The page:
Jim O’Brien (born in 1952)

Jim O’Brien (born February 11, 1952)

Teams coached: Wheeling Jesuit Cardinals, Dayton Flyers, Boston Celtics, Philadelphia 76ers, Indiana Pacers
Wheeling Jesuit record^: 74-69 (.517)
Dayton record: 61-87 (.412)
Overall record^: 135-156 (.464)

Career Accomplishments:

  • NCAA National Championships:  0
  • NCAA Tournament Appearances:  1  (1990)
  • NCAA Tournament Sweet Sixteen:  0
  • NIT Championships:  0
  • NIT Appearances:  0
  • MCC Tournament Champion:  1  (1990)

Coaching Career (head coach, unless noted):

2016-2019 Philadelphia 76ers (asst)
2012-2013 Dallas Mavericks (asst)
2007-2011 Indiana Pacers
2004-2005 Philadelphia 76ers
2001-2004 Boston Celtics
1997-2001 Boston Celtics (asst)
1994-1997 Kentucky (asst)
1989-1994 Dayton
1987-1989 New York Knicks (asst)
1982-1987 Wheeling Jesuit
1978-1982 Oregon (asst)
1977-1978 Saint Joseph’s (asst)
1976-1977 Maryland (asst)
1975-1976 Pembroke State (asst)
1974-1975 Wheeling Jesuit (asst)

Jim O’Brien Facts

  • James Francis Xavier O’Brien
  • Born February 11, 1952
  • Hometown: Philadelphia, Pennsylvania
  • Alma Mater: Saint Joseph’s University (BA, 1974) / University of Maryland (MBA, 1981)
  • The Philly-native graduated from Roman Catholic HS (PA) and played for Jack McKinney at St. Joseph’s for three years
  • Got into coaching after graduation, spending a year as an assistant at then-NAIA Wheeling Jesuit (WV) under Paul Baker
  • Spent one year each as an assistant at Pembroke (under Joe Gallagher), Maryland (under Lefty Driesell) and Saint Joseph’s (under Harry Booth), then four seasons at Oregon working under Jim Haney
  • Returned to Wheeling Jesuit in 1982 and spent five seasons as head coach of the Cardinals; went 74-69 overall
  • Left for an assistant job with the New York Knicks in 1987, working two seasons for head coach Rick Pitino
  • Hired in 1989 to be the head coach at Dayton, leading the Flyers for five years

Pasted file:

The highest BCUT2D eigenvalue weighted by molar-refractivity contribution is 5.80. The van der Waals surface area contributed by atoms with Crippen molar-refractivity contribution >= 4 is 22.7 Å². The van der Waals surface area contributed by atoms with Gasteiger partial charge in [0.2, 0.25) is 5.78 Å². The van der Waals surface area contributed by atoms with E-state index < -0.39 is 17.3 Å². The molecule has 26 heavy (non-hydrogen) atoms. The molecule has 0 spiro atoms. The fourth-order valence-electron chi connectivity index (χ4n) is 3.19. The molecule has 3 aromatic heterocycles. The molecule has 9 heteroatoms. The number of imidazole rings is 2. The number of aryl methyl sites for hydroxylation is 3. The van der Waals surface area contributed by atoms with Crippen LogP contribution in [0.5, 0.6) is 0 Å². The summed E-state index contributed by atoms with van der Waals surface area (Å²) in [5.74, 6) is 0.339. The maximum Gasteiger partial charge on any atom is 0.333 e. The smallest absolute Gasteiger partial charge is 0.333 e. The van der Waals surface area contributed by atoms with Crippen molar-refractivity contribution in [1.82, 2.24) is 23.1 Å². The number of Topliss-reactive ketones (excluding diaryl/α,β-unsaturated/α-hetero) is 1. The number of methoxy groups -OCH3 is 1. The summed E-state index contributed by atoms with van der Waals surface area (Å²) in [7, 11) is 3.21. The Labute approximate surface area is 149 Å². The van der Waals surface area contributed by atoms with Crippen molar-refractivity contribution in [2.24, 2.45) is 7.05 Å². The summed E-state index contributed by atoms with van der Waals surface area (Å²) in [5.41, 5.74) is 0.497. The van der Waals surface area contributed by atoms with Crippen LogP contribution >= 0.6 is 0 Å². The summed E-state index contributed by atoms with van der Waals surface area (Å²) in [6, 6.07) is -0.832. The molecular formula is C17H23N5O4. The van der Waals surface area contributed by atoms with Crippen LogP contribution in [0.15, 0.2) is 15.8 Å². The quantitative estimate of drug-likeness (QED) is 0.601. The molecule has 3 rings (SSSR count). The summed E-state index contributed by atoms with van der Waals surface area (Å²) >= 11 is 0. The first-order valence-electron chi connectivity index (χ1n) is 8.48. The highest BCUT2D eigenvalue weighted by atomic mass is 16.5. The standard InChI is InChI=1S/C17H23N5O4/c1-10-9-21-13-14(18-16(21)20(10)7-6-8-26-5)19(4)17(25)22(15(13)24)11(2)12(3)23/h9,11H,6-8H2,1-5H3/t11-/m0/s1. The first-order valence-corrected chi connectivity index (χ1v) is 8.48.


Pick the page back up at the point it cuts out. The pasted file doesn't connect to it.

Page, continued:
• Won the MCC Tournament in his first year to get to the NCAA Tournament, but finished .500 or worse in each of the next four and was fired in 1994
  • Reunited with Pitino, spending three years on the staff at Kentucky
  • Headed back to the NBA in 1997, following Pitino to the Boston Celtics
    • Took over as the Celtics’ head coach in 2001 after four years as an assistant there
    • Went to the Eastern Conference finals in his second year and Semifinals in his third, but resigned mid-way through year four with a 22-24 record
    • Went 139-119 in 3+ years at the helm, plus 13-13 in the Playoffs
  • Spent the following season as head coach of the 76ers, going 43-39 and reaching the First Round of the Playoffs
  • After a couple years away, O’Brien was hired to be the head coach of the Indiana Pacers in 2007
    • Was 121-167 in 3+ years at the helm and was fired mid-way through the 2010-11 season
  • Later worked as an assistant with the Dallas Mavericks (under Rick Carlisle) for one year and back with the 76ers (under Brett Brown) for three seasons
  • Father-in-law was long-time NBA and Saint Joseph’s head coach Jack Ramsay

Jim O’Brien Coaching Tree


^ overall record includes head coaching positions at the NCAA Division I and NAIA levels only